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Re: Deleted WAL files held open by backends in Linux

From: Tom Lane <tgl(at)sss(dot)pgh(dot)pa(dot)us>
To: "Kevin Grittner" <Kevin(dot)Grittner(at)wicourts(dot)gov>
Cc: pgsql-hackers(at)postgresql(dot)org
Subject: Re: Deleted WAL files held open by backends in Linux
Date: 2009-11-30 18:48:10
Message-ID: 7910.1259606890@sss.pgh.pa.us (view raw or flat)
Thread:
Lists: pgsql-hackers
"Kevin Grittner" <Kevin(dot)Grittner(at)wicourts(dot)gov> writes:
> Tom Lane <tgl(at)sss(dot)pgh(dot)pa(dot)us> wrote:
>> A backend would never open a WAL file unless it had to write a WAL
>> record, so I'm having a hard time believing that these were
>> totally read-only transactions.  Can you give specifics?

> You will note that the connections logged in as "viewer" (and only
> those) are holding open a deleted WAL file.  This user has not been
> granted anything except SELECT permissions to any tables.

You sure it's not creating any temp tables?  You didn't mention
revoking TEMP privilege.

I can think of one code path that could result in a genuinely read-only
session having to write WAL: if it's forced to flush dirty buffers in
order to read in other pages, and such a buffer was dirtied by
as-yet-uncommitted transactions, it might have to flush WAL to be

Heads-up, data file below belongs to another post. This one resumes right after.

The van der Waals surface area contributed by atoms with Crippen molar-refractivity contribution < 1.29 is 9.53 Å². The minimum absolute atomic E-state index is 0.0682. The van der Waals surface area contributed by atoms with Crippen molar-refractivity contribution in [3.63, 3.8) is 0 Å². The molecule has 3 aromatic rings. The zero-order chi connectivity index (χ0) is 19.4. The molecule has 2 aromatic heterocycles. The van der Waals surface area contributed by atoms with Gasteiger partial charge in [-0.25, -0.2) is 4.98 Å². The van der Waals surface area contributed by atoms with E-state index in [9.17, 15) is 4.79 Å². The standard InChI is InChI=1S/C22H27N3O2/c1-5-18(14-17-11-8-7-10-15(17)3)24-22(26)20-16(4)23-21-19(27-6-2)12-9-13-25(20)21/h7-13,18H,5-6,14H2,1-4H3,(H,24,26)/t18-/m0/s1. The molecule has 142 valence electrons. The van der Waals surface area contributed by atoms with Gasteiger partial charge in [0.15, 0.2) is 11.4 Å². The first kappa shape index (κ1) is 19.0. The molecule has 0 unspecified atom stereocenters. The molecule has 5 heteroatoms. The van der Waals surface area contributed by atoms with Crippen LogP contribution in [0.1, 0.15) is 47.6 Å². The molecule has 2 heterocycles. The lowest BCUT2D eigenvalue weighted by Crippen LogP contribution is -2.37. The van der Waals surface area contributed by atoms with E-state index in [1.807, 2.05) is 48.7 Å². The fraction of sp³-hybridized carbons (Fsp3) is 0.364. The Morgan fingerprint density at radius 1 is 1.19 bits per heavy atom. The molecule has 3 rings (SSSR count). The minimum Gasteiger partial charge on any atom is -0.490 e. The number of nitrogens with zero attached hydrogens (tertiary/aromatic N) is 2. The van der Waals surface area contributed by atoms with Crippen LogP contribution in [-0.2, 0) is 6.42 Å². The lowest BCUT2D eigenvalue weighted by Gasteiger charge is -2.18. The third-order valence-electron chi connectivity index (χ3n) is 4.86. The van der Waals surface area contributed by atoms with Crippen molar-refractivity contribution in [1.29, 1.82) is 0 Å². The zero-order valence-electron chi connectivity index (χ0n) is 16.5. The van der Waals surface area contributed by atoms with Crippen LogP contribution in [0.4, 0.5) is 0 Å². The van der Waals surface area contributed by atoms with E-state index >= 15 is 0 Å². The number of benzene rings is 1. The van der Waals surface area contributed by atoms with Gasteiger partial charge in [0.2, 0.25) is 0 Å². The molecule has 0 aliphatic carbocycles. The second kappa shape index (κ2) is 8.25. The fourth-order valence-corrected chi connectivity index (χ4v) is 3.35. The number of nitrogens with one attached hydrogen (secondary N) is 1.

allowed to write the dirty buffer.  But I think you'd have had to dial
back the bgwriter to the point of uselessness before this would be a
common occurrence.

> At a minimum, we should add the extra 16MB per connection that might
> be taken on the WAL file system to the calculations people should do
> when sizing that, just in case someone is trying to cut that thin
> while planning on using a lot of connections.

In the first place, this is a complete non-issue except on Windows ---
on other platforms we can rename and recycle the files even if they're
being held open.  I rather doubt anyone would think they could predict a
Windows machine's disk usage that accurately anyway.  In the second
place, for each backend to be holding open a different dead WAL file
strains the limits of credulity.  Telling people to assume 16MB *
max_connections would be a gross overestimate.

			regards, tom lane

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